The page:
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Preemptive Strike

We are slaves to time, its colors and forms. (http---instagr.am-p-LnvYy9Hx7z

More than 100 Americans have died in Iraq this month. And suicide bombings in Basra Wednesday along with continued battles in Fallujah leave the conflict with no end in sight. Our “war on terror” is not going well, and Congress is holding simultaneous hearings on how much more we’ll have to spend as well as what went wrong. The pre-emptive strike — hailed as an operation of surgical precision — has ended in a quagmire.

In the beginning, it seemed this was the only sane method for removal of a madman. Using force to capture Saddam made sense. Now, we’re committed. Spain, Honduras, and the Dominican Republic announced they’ll withdraw their troops within the next few weeks, and Poland may join suit. Meanwhile, we have close to 135,000 fighting men and women in the region with thousands gearing up for transfer to Iraq.

I don’t know what will happen next, and I don’t have any good advice or words of wisdom. But Jesus — in His introduction of God’s Kingdom — offered us another way.

“You have heard that it was said, ‘Eye for eye, and tooth for tooth.’ But I tell you, do not resist an evil person. If someone strikes you on the right cheek, turn to him the other also. And if someone wants to sue you and take your tunic, let him have your cloak as well. If someone forces you to go one mile, go with him two miles. Give to the one who asks you, and do not turn away from the one who wants to borrow from you.” Matthew 5:38-42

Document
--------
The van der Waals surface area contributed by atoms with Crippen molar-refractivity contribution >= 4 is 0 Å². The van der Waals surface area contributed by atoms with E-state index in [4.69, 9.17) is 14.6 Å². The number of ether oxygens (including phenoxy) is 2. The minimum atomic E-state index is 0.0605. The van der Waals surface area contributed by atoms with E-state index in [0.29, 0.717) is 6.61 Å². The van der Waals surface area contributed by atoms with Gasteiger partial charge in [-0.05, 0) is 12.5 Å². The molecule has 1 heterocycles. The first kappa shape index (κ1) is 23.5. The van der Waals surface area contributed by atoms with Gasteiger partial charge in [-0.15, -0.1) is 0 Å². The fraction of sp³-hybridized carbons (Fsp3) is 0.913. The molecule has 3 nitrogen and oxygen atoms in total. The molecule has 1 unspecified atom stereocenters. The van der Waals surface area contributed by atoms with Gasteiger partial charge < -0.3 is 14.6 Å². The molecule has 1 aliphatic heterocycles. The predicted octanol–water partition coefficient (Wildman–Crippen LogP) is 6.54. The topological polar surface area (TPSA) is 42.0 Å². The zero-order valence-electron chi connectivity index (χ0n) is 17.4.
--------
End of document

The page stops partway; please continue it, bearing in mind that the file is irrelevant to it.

Here is a different kind of preemptive strike. We respond to those who would make us victims by offering more than they require. It seems like foolishness, this loving of enemies and prayer for those who persecute, and it runs counter to my personal concept of equity. But Jesus understood the weight of His words. He called us then and now to a holy revolution. And He made it personal when he instructed us to begin by loving our neighbors.

“Christ didn’t say, ‘Love humanity as thyself,’ but ‘Love thy neighbor as thyself,’ and do you know why? Because your neighbor, by definition, is the person nearby, the man sitting next to you in the underground who smells, perhaps, the man next to you in the queue who maybe tries to barge ahead of you, in short, your neighbor is the person who threatens your own liberty.” Luciano De Crescenzo

Your neighbor is the person who threatens your own liberty.

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